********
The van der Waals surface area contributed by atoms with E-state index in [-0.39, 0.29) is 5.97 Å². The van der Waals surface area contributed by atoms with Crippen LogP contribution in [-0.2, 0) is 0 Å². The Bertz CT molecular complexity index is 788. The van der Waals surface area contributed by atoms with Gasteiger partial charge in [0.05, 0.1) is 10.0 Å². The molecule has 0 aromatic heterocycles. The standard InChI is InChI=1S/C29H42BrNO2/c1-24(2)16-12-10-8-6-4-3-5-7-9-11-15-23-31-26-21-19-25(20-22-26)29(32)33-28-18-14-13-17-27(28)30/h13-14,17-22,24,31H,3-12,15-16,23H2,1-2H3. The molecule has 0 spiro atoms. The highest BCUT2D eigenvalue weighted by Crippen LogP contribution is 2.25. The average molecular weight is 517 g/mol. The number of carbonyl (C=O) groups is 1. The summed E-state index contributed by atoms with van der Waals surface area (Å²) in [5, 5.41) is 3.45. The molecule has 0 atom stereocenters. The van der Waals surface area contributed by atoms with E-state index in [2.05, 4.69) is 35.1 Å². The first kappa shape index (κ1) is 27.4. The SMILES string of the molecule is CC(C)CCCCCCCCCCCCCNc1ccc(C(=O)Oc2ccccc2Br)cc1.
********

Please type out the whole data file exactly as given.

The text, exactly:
The van der Waals surface area contributed by atoms with E-state index in [-0.39, 0.29) is 5.97 Å². The van der Waals surface area contributed by atoms with Crippen LogP contribution in [-0.2, 0) is 0 Å². The Bertz CT molecular complexity index is 788. The van der Waals surface area contributed by atoms with Gasteiger partial charge in [0.05, 0.1) is 10.0 Å². The molecule has 0 aromatic heterocycles. The standard InChI is InChI=1S/C29H42BrNO2/c1-24(2)16-12-10-8-6-4-3-5-7-9-11-15-23-31-26-21-19-25(20-22-26)29(32)33-28-18-14-13-17-27(28)30/h13-14,17-22,24,31H,3-12,15-16,23H2,1-2H3. The molecule has 0 spiro atoms. The highest BCUT2D eigenvalue weighted by Crippen LogP contribution is 2.25. The average molecular weight is 517 g/mol. The number of carbonyl (C=O) groups is 1. The summed E-state index contributed by atoms with van der Waals surface area (Å²) in [5, 5.41) is 3.45. The molecule has 0 atom stereocenters. The van der Waals surface area contributed by atoms with E-state index in [2.05, 4.69) is 35.1 Å². The first kappa shape index (κ1) is 27.4. The SMILES string of the molecule is CC(C)CCCCCCCCCCCCCNc1ccc(C(=O)Oc2ccccc2Br)cc1.